The Legislature's plan includes a proposal to set aside, at most, 3 percent of state land for preservation -- and a good portion of that would be steep slopes and washes couldn't be developed anyway. At best, we're talking 270,000 acres statewide. The package doesn't doesn't come close to the major reform needed at the cesspool known as the state Land Department.
The planning aspects of Growing Smarter are equally toothless -- which is one reason the proposal is meeting with little resistance in the Legislature.
But voters will have the final say about growth management, provided the growth-management initiative makes the ballot. And public sentiment seems to be in favor of tougher development regs these days, if a recent statewide poll is any indication. The survey showed 77 percent of the registered voters support setting aside state land for conservation, while 15 percent were opposed to the idea.
Does that mean it's a slam-dunk for the growth-management initiative in November? Not hardly. We predict lawmakers will present their plan as a "reasonable" alternative to the "radical" notion of urban growth boundaries. And a multi-million political campaign, supported by the Growth Lobby, will demonize the initiative and encourage voters to choose the alternative, a change to the state constitution that sets aside the aforementioned pittance of state land.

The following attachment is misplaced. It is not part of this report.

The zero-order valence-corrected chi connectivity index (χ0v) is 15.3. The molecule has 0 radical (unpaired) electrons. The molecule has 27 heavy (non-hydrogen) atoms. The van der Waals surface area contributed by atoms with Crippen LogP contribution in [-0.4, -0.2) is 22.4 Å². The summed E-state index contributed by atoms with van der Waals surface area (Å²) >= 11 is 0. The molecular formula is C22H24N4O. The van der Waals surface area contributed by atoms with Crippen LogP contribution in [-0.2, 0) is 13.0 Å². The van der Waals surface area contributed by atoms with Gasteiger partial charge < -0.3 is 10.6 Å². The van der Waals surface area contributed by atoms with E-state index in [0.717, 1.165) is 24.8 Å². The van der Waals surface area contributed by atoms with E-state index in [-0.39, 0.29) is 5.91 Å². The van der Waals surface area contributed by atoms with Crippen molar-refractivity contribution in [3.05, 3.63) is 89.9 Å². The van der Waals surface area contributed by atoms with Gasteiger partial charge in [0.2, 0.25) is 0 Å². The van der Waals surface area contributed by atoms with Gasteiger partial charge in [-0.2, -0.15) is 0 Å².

While conservationists are dismayed by the latest Growing Smarter proposal, ex-attorney general Grant Woods jumped on the Legislature's bandwagon.
Woods had been chairing the Citizens for Growth Management's initiative effort, but now he's rolled over, arguing that Legislature's plan is good enough for managing the state's frenzied development. We just wonder if Grant was a phony from the start (a more-than-likely possibility) or if he was pressured to switch sides by the Growth Lobby, where his loyalties naturally lie. Either way, we suspect Grant was always more concerned about his next run for office than about saving our vanishing desert.